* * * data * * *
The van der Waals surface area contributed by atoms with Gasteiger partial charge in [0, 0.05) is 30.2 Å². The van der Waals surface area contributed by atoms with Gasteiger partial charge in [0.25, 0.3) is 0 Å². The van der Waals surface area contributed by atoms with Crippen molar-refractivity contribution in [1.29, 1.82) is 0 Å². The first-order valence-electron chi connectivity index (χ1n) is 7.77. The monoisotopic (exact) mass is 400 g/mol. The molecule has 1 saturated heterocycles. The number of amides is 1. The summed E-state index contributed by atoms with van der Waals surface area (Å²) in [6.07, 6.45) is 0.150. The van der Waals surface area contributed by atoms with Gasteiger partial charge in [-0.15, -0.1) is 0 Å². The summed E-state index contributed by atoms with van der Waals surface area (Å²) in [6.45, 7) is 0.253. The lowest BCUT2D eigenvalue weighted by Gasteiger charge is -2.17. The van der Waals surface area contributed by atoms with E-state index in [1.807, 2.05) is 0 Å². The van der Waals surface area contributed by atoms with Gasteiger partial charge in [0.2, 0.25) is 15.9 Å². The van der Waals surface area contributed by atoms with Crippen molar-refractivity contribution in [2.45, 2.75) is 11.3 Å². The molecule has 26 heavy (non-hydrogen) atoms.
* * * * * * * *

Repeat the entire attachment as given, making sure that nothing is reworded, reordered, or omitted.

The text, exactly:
The van der Waals surface area contributed by atoms with Gasteiger partial charge in [0, 0.05) is 30.2 Å². The van der Waals surface area contributed by atoms with Gasteiger partial charge in [0.25, 0.3) is 0 Å². The van der Waals surface area contributed by atoms with Crippen molar-refractivity contribution in [1.29, 1.82) is 0 Å². The first-order valence-electron chi connectivity index (χ1n) is 7.77. The monoisotopic (exact) mass is 400 g/mol. The molecule has 1 saturated heterocycles. The number of amides is 1. The summed E-state index contributed by atoms with van der Waals surface area (Å²) in [6.07, 6.45) is 0.150. The van der Waals surface area contributed by atoms with Gasteiger partial charge in [-0.15, -0.1) is 0 Å². The summed E-state index contributed by atoms with van der Waals surface area (Å²) in [6.45, 7) is 0.253. The lowest BCUT2D eigenvalue weighted by Gasteiger charge is -2.17. The van der Waals surface area contributed by atoms with E-state index in [1.807, 2.05) is 0 Å². The van der Waals surface area contributed by atoms with Gasteiger partial charge in [0.2, 0.25) is 15.9 Å². The van der Waals surface area contributed by atoms with Crippen molar-refractivity contribution in [2.45, 2.75) is 11.3 Å². The molecule has 26 heavy (non-hydrogen) atoms.